Letter | Published:

Terminology for Use in Lactational Physiology

Naturevolume 168page421 (1951) | Download Citation



RECENT advances in the elucidation of the physiological mechanisms of lactation, particularly those mechanisms concerned in the transfer of milk from the mammary glands to the young, have revealed inadequacies and ambiguities in the terminology in common use in relation to lactational physiology. An example of such an ambiguity is the term ‘to suckle’, which is at present being used to denote the activity of the lactating mammal or the young or both. In 1947, one of us1 proposed a scheme, now generally adopted, which classified and defined the major physiological components of the total phenomenon which is called ‘lactation’, and which has done much to clarify terminology in this field. We should now like to put forward additional terms which, if generally accepted, we believe will render the above-mentioned scheme more comprehensive and will largely resolve the ambiguities still in existence.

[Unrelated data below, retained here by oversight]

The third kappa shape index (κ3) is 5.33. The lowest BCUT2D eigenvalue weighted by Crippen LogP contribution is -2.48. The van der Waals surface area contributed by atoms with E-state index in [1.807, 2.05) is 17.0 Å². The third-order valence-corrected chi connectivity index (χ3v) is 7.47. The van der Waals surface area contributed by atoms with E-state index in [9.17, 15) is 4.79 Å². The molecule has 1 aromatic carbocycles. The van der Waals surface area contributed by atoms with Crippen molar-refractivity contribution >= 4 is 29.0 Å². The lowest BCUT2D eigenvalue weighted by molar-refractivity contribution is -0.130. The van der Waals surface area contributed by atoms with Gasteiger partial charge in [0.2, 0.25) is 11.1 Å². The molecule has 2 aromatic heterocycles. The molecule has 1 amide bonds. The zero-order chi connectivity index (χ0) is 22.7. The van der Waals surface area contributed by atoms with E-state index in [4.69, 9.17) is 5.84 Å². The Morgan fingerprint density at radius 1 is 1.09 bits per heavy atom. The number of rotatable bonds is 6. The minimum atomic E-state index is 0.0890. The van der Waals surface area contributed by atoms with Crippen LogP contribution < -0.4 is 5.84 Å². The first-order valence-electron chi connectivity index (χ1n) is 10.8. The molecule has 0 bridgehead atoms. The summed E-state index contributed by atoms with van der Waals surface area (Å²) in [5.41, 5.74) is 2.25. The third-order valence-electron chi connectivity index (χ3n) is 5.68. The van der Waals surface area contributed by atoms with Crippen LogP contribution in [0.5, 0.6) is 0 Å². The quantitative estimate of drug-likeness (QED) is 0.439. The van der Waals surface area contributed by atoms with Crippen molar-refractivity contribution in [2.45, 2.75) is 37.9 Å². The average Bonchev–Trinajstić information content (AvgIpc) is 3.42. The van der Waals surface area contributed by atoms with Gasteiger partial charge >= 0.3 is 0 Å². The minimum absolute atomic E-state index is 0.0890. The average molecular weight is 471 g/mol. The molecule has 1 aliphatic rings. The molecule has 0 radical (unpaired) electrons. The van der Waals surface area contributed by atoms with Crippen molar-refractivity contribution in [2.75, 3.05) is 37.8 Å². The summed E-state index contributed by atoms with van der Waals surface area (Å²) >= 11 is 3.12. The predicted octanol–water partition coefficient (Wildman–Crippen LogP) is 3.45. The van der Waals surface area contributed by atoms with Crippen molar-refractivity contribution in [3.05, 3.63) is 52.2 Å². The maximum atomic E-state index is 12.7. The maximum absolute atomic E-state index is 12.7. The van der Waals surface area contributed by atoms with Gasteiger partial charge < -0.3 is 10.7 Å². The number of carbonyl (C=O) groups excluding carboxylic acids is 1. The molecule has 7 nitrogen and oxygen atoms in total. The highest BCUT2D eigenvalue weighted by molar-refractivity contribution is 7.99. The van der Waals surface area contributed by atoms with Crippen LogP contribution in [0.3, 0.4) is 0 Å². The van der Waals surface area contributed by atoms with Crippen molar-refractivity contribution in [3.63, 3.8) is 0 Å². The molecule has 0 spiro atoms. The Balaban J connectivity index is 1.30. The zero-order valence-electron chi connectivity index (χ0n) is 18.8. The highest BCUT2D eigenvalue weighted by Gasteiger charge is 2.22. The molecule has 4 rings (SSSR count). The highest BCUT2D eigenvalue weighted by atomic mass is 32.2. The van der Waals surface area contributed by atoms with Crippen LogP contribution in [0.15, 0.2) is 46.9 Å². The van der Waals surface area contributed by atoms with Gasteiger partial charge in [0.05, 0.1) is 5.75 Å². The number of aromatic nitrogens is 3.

1. 1

    Folley, S. J., Brit. Med. Bull., 5, 142 (1947).

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  1. National Institute for Research in Dairying, University of Reading

    • A. T. COWIE
    •  & S. J. FOLLEY
  2. Physiological Laboratory, University of Cambridge

    • B. A. CROSS
    •  & G. W. HARRIS
  3. Department of Physiology, University of Lund

  4. Department of Anatomy, University College, London



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